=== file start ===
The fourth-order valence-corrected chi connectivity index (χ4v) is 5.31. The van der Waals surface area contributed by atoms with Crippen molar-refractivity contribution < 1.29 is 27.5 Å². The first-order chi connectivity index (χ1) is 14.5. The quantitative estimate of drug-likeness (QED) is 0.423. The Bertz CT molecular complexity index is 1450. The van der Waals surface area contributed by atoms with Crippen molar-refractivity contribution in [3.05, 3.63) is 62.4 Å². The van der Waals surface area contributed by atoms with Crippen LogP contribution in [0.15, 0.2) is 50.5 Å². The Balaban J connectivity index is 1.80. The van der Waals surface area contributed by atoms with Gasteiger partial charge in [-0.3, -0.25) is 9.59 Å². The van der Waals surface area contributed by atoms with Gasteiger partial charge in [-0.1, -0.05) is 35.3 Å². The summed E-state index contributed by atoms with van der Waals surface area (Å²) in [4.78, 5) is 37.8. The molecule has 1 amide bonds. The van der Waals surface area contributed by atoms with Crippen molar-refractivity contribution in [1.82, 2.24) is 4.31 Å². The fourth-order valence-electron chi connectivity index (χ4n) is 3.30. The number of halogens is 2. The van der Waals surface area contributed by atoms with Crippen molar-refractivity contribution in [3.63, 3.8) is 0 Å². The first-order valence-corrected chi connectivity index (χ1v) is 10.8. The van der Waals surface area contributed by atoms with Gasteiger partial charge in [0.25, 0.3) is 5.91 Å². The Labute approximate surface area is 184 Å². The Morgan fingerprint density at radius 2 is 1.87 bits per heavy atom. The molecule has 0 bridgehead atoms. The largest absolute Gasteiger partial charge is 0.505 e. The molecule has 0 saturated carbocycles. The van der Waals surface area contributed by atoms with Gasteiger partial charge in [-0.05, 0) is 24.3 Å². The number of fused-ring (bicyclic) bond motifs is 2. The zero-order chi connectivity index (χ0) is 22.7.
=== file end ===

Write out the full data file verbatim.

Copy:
The fourth-order valence-corrected chi connectivity index (χ4v) is 5.31. The van der Waals surface area contributed by atoms with Crippen molar-refractivity contribution < 1.29 is 27.5 Å². The first-order chi connectivity index (χ1) is 14.5. The quantitative estimate of drug-likeness (QED) is 0.423. The Bertz CT molecular complexity index is 1450. The van der Waals surface area contributed by atoms with Crippen molar-refractivity contribution in [3.05, 3.63) is 62.4 Å². The van der Waals surface area contributed by atoms with Crippen LogP contribution in [0.15, 0.2) is 50.5 Å². The Balaban J connectivity index is 1.80. The van der Waals surface area contributed by atoms with Gasteiger partial charge in [-0.3, -0.25) is 9.59 Å². The van der Waals surface area contributed by atoms with Gasteiger partial charge in [-0.1, -0.05) is 35.3 Å². The summed E-state index contributed by atoms with van der Waals surface area (Å²) in [4.78, 5) is 37.8. The molecule has 1 amide bonds. The van der Waals surface area contributed by atoms with Crippen molar-refractivity contribution in [1.82, 2.24) is 4.31 Å². The fourth-order valence-electron chi connectivity index (χ4n) is 3.30. The number of halogens is 2. The van der Waals surface area contributed by atoms with Crippen molar-refractivity contribution in [3.63, 3.8) is 0 Å². The first-order valence-corrected chi connectivity index (χ1v) is 10.8. The van der Waals surface area contributed by atoms with Gasteiger partial charge in [0.25, 0.3) is 5.91 Å². The Labute approximate surface area is 184 Å². The Morgan fingerprint density at radius 2 is 1.87 bits per heavy atom. The molecule has 0 bridgehead atoms. The largest absolute Gasteiger partial charge is 0.505 e. The molecule has 0 saturated carbocycles. The van der Waals surface area contributed by atoms with Gasteiger partial charge in [-0.05, 0) is 24.3 Å². The number of fused-ring (bicyclic) bond motifs is 2. The zero-order chi connectivity index (χ0) is 22.7.